Abelia is an attractive shrub with many appealing qualities – it’s long flowering, scented and is often evergreen. It has arching branches with pretty flowers that are usually pink, white or a reddish pink with glossy green leaves.


These shrubs are native to the Himalayas, East Asia and Mexico and are popular in the UK for their foliage and scented flowers. Many abelias are evergreen or semi-evergreen, although some like Abelia chinensis are deciduous and lose their leaves over winter. If you’re looking for year-round interest, choose an evergreen variety such as Abelia x grandiflora, which keeps its leaves for much of the year and has small, pale pink flowers. Other evergreen varieties include Abelia floribunda with bright pink flowers and Abelia ‘Edward Goucher’, which is semi evergreen lilac pink flowers and bronze autumn colour

Abelia will grow to between 2.5m to 4m tall, depending on variety, over a period of around 10 years.

How to grow abelia

Abelia are fairly low-maintenance once planted. They do best in a warm position out of cold winds and suffer in wet, waterlogged ground. Water regularly after planting and prune after flowering. In autumn mulch around your shrub to keep moisture in the soil.

Where to grow abelia

Grow abelia in a sunny spot in well-drained soil. Choose a planting site where your plant will be sheltered from cold winds. If you’re planting a species that isn’t very hardy, choose a spot next to a warm wall.

More like this

How to plant abelia

Abelia x grandiflora 'Francis Mason'
Abelia x grandiflora 'Francis Mason'

The best time to plant evergreen shrubs is in either autumn or spring, when the soil is warm. For deciduous abelia varieties, plant them any time between autumn and spring, but avoid planting when the ground is waterlogged or frozen. If you buy a shrub in a container, you can plant it any of time of year but between autumn and spring is the best time, and avoid planting during hot weather.

To plant a shrub, first dig over the soil, removing any weeds and stones. Dig a hole that's a bit deeper than the plant’s pot and three times its width. Use a garden fork to loosen the soil at the bottom of the hole. Carefully remove your shrub from its pot and tease out the roots if they have been tightly packed in the pot. Plant abelia at the same level that it was in the pot. Fill in around the plant with soil and firm in well. Water well.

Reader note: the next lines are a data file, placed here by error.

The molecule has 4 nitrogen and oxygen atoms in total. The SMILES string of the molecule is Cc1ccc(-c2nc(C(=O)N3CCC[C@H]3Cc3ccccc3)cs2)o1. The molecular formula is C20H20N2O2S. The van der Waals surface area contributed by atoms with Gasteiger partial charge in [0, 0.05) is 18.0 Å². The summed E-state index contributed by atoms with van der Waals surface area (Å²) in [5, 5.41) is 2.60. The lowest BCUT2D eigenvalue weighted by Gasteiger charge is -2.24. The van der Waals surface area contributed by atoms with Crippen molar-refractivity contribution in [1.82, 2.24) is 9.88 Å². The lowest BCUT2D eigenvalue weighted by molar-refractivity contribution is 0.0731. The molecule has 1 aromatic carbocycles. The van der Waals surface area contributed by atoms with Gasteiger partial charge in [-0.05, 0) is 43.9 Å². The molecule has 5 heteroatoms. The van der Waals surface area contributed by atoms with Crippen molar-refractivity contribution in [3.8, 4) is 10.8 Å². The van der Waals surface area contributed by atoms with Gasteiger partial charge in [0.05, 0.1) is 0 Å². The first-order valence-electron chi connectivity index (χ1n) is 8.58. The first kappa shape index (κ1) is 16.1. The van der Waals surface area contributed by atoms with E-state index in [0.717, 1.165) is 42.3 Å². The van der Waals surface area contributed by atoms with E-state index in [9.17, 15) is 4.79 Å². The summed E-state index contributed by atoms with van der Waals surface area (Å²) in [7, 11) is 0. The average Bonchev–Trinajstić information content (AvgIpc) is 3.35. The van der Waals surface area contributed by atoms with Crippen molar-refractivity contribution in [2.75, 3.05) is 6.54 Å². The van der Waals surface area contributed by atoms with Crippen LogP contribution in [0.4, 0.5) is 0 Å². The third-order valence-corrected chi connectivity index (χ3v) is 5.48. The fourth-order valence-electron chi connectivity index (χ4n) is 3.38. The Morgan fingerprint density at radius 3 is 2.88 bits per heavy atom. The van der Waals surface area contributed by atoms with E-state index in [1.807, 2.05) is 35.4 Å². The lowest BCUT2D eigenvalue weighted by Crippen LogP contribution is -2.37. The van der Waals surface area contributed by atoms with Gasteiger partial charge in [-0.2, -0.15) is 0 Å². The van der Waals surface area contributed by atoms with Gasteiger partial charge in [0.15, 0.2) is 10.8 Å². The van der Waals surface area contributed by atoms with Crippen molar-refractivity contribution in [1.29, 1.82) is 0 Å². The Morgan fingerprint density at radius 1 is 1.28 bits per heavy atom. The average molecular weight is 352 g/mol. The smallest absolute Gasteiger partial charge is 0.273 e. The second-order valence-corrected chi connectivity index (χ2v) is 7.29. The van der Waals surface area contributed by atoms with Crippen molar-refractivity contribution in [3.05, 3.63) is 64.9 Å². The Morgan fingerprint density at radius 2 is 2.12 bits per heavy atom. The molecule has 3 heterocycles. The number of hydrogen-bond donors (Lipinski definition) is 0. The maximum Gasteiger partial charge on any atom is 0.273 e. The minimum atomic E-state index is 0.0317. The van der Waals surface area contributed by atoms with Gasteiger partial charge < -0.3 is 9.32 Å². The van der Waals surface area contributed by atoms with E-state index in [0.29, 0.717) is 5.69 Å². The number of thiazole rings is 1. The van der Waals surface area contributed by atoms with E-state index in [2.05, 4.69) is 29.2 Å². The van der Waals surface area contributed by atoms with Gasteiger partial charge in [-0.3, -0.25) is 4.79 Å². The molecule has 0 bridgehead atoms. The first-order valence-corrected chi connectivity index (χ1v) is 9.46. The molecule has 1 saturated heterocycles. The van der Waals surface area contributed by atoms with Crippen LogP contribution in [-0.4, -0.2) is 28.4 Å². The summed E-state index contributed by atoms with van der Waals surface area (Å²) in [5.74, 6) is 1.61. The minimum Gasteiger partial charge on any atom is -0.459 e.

How to care for abelia

Water newly planted abelias regularly until they are established. Keep them in shape by cutting back after flowering (see pruning). The best time to feed shrubs is in spring. Mulch between autumn and spring to keep moisture in the soil.

How to propagate abelia

You can make more abelia plants by taking cuttings, either softwood cuttings in early summer or hardwood cuttings in late summer.

How to take softwood cuttings

1. Remove a shoot from your shrub, just above a leaf on the plant, longer than your finished cutting will be
2. The cutting should be no longer than 10cm – trim your cutting just below a leaf joint and remove all the leaves from the bottom half of the cutting
3. Cut off the top halves of the leaves that are left on the cutting. This reduces water loss from the cutting
4. Push cuttings into a 7cm pot of cuttings compost, keeping the lower leaves just above the compost. Cover with a polythene bag and place in a sunny spot until the cuttings have rooted

How to prune abelia

Cutting back abelia
Cutting back abelia

Cut out any dead or damaged wood in the spring. Then deadhead regularly to encourage more flowers through summer. After flowering, in late autumn, tidy up the shrub by trimming any flowered shoots to tidy and reshape the shrub. If you live in a particularly cold area, this job can be done in spring. If you have an old, overgrown shrub, you can rejuvenate it by pruning some of the oldest, thickest stems from the base using a pruning saw or loppers. Remove up to a third of the stems and cut back any crossing branches.


Growing abelia: pests and diseases

This is an easy to grow shrub, as it isn’t affected by any particular pests and diseases. To keep abelia healthy and less susceptible to pests and diseases, plant it in a location that suits it – sunny with fertile soil.

Advice on buying abelia

  • Autumn and spring are the best times to plant a new shrub, while the soil is warm. Avoid planting while the ground is waterlogged or frozen
  • Inspect your plant before buying – check for pests and diseases and that there is no damage such as broken branches 
  • You should be able to find abelia in good garden centres and nurseries but there is also a good choice online, especially if you are looking for a specific variety 

Where to buy abelia